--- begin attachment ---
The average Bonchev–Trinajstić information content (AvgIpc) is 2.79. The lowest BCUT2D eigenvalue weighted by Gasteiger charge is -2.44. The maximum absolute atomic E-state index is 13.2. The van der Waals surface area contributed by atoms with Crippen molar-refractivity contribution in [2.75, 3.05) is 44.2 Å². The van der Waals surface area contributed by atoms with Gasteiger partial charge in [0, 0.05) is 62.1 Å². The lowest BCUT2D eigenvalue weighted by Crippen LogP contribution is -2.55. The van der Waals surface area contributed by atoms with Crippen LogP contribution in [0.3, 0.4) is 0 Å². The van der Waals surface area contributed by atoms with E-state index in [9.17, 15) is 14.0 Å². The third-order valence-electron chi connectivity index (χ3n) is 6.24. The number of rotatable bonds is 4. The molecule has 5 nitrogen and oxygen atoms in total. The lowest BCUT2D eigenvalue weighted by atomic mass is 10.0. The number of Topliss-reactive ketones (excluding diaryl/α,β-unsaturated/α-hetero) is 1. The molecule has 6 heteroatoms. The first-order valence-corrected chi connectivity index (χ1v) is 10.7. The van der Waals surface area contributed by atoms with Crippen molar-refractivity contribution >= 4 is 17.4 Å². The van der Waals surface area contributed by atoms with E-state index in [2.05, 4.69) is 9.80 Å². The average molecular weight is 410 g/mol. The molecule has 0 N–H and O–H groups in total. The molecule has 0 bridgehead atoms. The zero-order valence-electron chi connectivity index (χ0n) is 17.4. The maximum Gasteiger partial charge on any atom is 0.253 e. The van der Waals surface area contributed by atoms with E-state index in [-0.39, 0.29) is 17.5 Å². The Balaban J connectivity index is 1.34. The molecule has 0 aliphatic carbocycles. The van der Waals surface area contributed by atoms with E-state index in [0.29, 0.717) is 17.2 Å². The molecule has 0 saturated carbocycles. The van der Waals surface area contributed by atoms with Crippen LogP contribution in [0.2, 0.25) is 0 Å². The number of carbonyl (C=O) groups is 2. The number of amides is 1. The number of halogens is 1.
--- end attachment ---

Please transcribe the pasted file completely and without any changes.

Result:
The average Bonchev–Trinajstić information content (AvgIpc) is 2.79. The lowest BCUT2D eigenvalue weighted by Gasteiger charge is -2.44. The maximum absolute atomic E-state index is 13.2. The van der Waals surface area contributed by atoms with Crippen molar-refractivity contribution in [2.75, 3.05) is 44.2 Å². The van der Waals surface area contributed by atoms with Gasteiger partial charge in [0, 0.05) is 62.1 Å². The lowest BCUT2D eigenvalue weighted by Crippen LogP contribution is -2.55. The van der Waals surface area contributed by atoms with Crippen LogP contribution in [0.3, 0.4) is 0 Å². The van der Waals surface area contributed by atoms with E-state index in [9.17, 15) is 14.0 Å². The third-order valence-electron chi connectivity index (χ3n) is 6.24. The number of rotatable bonds is 4. The molecule has 5 nitrogen and oxygen atoms in total. The lowest BCUT2D eigenvalue weighted by atomic mass is 10.0. The number of Topliss-reactive ketones (excluding diaryl/α,β-unsaturated/α-hetero) is 1. The molecule has 6 heteroatoms. The first-order valence-corrected chi connectivity index (χ1v) is 10.7. The van der Waals surface area contributed by atoms with Crippen molar-refractivity contribution >= 4 is 17.4 Å². The van der Waals surface area contributed by atoms with E-state index in [2.05, 4.69) is 9.80 Å². The average molecular weight is 410 g/mol. The molecule has 0 N–H and O–H groups in total. The molecule has 0 bridgehead atoms. The zero-order valence-electron chi connectivity index (χ0n) is 17.4. The maximum Gasteiger partial charge on any atom is 0.253 e. The van der Waals surface area contributed by atoms with E-state index in [-0.39, 0.29) is 17.5 Å². The Balaban J connectivity index is 1.34. The molecule has 0 aliphatic carbocycles. The van der Waals surface area contributed by atoms with E-state index in [0.29, 0.717) is 17.2 Å². The molecule has 0 saturated carbocycles. The van der Waals surface area contributed by atoms with Crippen LogP contribution in [0.2, 0.25) is 0 Å². The number of carbonyl (C=O) groups is 2. The number of amides is 1. The number of halogens is 1.